Except future generation drones may hit other things as much as say UPS trucks do. Moore's Law. Avoidance systems current posters here know about are much too costly to be used, and probably too primitive. But a few generations from now, which is the time frame we are talking about this will be far different from what we can see in use now.
Actually, WS is rewarding it for aggressively investing in strong growth. Or in other words not rewarding as much other companies who may have profits but who can not seem to find opportunities for growth.
Cheap financing is always welcome if your opportunities are large enough. We're the rates the most favorable for companies in many years? You shouldn't be held to spend according to what your previous FCF was.
People don't necessarily like buying things below cost. I'm sure 99.9% of them have no idea what the cost was.
Your belief that an earnings figure at a certain point in time should matter as much to others is the opposite of the truth. it simply does not.
You sound jealous of Bezos and of Amazon investors to me. If they do not subscribe to your valuation thesis, why else would it be any skin off your nose? Unless you shorted. But then that would be your own damned fault and folly, wouldn't it? Why blame others?
I think kenji is expecting Charlie Rose to use the term free cash flow instead of profits. He thinks that the layman watching a TV show will quibble about what the difference between the two is. Also, he does not understand that while the former can be spent the latter is some abstract figure (GAAP) all of which may or may not be able to spent.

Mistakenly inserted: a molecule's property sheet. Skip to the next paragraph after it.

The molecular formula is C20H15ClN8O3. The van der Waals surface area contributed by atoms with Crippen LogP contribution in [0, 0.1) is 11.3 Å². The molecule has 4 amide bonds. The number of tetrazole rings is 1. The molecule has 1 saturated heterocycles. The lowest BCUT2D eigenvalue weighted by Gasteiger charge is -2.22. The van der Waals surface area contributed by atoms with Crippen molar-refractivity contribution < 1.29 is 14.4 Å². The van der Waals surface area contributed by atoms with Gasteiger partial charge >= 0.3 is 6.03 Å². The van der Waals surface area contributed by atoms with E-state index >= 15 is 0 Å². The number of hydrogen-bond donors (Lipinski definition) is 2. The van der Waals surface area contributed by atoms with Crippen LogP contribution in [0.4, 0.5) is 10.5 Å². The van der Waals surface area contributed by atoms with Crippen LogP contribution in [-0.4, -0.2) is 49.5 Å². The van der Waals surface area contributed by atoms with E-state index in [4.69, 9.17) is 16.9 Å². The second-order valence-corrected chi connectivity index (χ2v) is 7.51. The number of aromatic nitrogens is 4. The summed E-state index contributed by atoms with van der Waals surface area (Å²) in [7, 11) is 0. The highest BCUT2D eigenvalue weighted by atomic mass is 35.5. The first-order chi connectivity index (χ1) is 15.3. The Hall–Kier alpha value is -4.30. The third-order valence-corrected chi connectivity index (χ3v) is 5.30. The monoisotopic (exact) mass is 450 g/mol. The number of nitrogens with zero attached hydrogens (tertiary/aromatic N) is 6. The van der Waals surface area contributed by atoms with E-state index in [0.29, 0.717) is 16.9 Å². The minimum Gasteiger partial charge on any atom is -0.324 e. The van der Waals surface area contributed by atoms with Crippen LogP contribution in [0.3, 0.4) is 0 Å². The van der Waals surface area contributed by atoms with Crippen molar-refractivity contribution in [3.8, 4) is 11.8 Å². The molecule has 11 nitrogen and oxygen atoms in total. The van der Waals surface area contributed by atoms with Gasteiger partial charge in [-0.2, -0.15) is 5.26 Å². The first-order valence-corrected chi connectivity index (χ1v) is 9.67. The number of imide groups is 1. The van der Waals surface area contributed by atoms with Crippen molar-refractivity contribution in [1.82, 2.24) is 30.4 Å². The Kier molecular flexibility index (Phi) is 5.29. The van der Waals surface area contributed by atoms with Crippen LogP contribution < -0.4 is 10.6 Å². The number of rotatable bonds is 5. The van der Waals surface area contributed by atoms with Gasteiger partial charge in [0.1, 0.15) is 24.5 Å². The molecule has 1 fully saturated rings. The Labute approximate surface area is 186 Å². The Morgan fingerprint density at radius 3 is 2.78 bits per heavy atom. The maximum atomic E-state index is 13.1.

I think it is a requirement of being an Amazon short. To be in their littl club, you have to believe that companies can only spend GAAP paper profits (is not exactly what they have in actual cash, but an abstract figure on paper) or that none of the many companies that post GAAP profits also have little and even highly negative free cash flow.
Just saw an article by a guy who compared the cost of moving goods around mainly via airplane. He could not figure out that in the future Amazon will have many distribution centers located very near where customers live. Pretty funny. Was he one of your shills? Was he you?
You must be thinking of legacy generation drones. These are going to be a few generations hence so the technology and conditions will be a lot different by then. But then Amazon shorts have always lagged way behind the curve in such matters.
Are you sure? None of the UPS, UPO or FedEx trucks that had accidents ever made much news, let alone the guy that used to toss the newspaper to the porch.
OK, I just did as you asked. Seems pretty easy to me if it is flying above the tree line until it descends straight down to the delivery spot. What's so hard about it given the state of modern remote navigation systems?
Pre-surveyed? Why so? My newspaper guy never had such a stipulation.
Actually, Amazon's advantage comes from playing one off against the other. You should read the recent book about Amazon. One part discusses how they shifted the flow of packages through one vendor for a day or two until that party gave in and cried uncle in the negotiations giving Amazon the concessions they had originally demanded.